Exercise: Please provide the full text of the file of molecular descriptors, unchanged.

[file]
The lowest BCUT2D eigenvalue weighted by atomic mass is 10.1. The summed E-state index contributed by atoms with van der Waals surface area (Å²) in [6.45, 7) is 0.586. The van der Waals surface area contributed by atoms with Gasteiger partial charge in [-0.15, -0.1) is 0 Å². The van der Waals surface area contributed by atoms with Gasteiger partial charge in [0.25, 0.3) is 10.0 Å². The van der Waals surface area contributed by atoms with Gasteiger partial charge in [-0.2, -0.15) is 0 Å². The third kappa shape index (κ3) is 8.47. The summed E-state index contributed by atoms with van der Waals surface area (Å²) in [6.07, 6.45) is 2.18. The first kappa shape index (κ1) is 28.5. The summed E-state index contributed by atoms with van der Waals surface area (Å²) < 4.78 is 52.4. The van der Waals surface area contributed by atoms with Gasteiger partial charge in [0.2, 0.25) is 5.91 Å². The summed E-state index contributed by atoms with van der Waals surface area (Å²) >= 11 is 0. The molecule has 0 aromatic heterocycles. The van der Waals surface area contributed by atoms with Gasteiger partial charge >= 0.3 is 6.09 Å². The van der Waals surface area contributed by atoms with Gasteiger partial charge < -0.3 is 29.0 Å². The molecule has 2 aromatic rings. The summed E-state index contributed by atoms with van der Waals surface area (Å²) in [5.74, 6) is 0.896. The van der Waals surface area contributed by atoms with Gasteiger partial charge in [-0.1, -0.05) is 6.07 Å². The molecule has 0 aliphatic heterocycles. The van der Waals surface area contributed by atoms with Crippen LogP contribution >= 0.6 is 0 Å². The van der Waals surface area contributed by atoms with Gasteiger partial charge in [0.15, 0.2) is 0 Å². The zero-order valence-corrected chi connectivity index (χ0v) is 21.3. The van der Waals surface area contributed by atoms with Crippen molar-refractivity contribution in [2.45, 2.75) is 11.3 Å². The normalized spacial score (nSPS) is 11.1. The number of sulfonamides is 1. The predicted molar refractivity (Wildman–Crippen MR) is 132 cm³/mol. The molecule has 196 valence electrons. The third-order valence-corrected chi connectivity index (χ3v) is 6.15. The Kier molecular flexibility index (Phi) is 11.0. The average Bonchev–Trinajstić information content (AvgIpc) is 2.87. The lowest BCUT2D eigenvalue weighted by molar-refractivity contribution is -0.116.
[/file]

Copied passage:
The lowest BCUT2D eigenvalue weighted by atomic mass is 10.1. The summed E-state index contributed by atoms with van der Waals surface area (Å²) in [6.45, 7) is 0.586. The van der Waals surface area contributed by atoms with Gasteiger partial charge in [-0.15, -0.1) is 0 Å². The van der Waals surface area contributed by atoms with Gasteiger partial charge in [0.25, 0.3) is 10.0 Å². The van der Waals surface area contributed by atoms with Gasteiger partial charge in [-0.2, -0.15) is 0 Å². The third kappa shape index (κ3) is 8.47. The summed E-state index contributed by atoms with van der Waals surface area (Å²) in [6.07, 6.45) is 2.18. The first kappa shape index (κ1) is 28.5. The summed E-state index contributed by atoms with van der Waals surface area (Å²) < 4.78 is 52.4. The van der Waals surface area contributed by atoms with Gasteiger partial charge in [0.2, 0.25) is 5.91 Å². The summed E-state index contributed by atoms with van der Waals surface area (Å²) >= 11 is 0. The molecule has 0 aromatic heterocycles. The van der Waals surface area contributed by atoms with Gasteiger partial charge >= 0.3 is 6.09 Å². The van der Waals surface area contributed by atoms with Gasteiger partial charge < -0.3 is 29.0 Å². The molecule has 2 aromatic rings. The summed E-state index contributed by atoms with van der Waals surface area (Å²) in [5.74, 6) is 0.896. The van der Waals surface area contributed by atoms with Gasteiger partial charge in [-0.1, -0.05) is 6.07 Å². The molecule has 0 aliphatic heterocycles. The van der Waals surface area contributed by atoms with Crippen LogP contribution >= 0.6 is 0 Å². The van der Waals surface area contributed by atoms with Gasteiger partial charge in [0.15, 0.2) is 0 Å². The zero-order valence-corrected chi connectivity index (χ0v) is 21.3. The van der Waals surface area contributed by atoms with Crippen molar-refractivity contribution in [2.45, 2.75) is 11.3 Å². The normalized spacial score (nSPS) is 11.1. The number of sulfonamides is 1. The predicted molar refractivity (Wildman–Crippen MR) is 132 cm³/mol. The molecule has 196 valence electrons. The third-order valence-corrected chi connectivity index (χ3v) is 6.15. The Kier molecular flexibility index (Phi) is 11.0. The average Bonchev–Trinajstić information content (AvgIpc) is 2.87. The lowest BCUT2D eigenvalue weighted by molar-refractivity contribution is -0.116.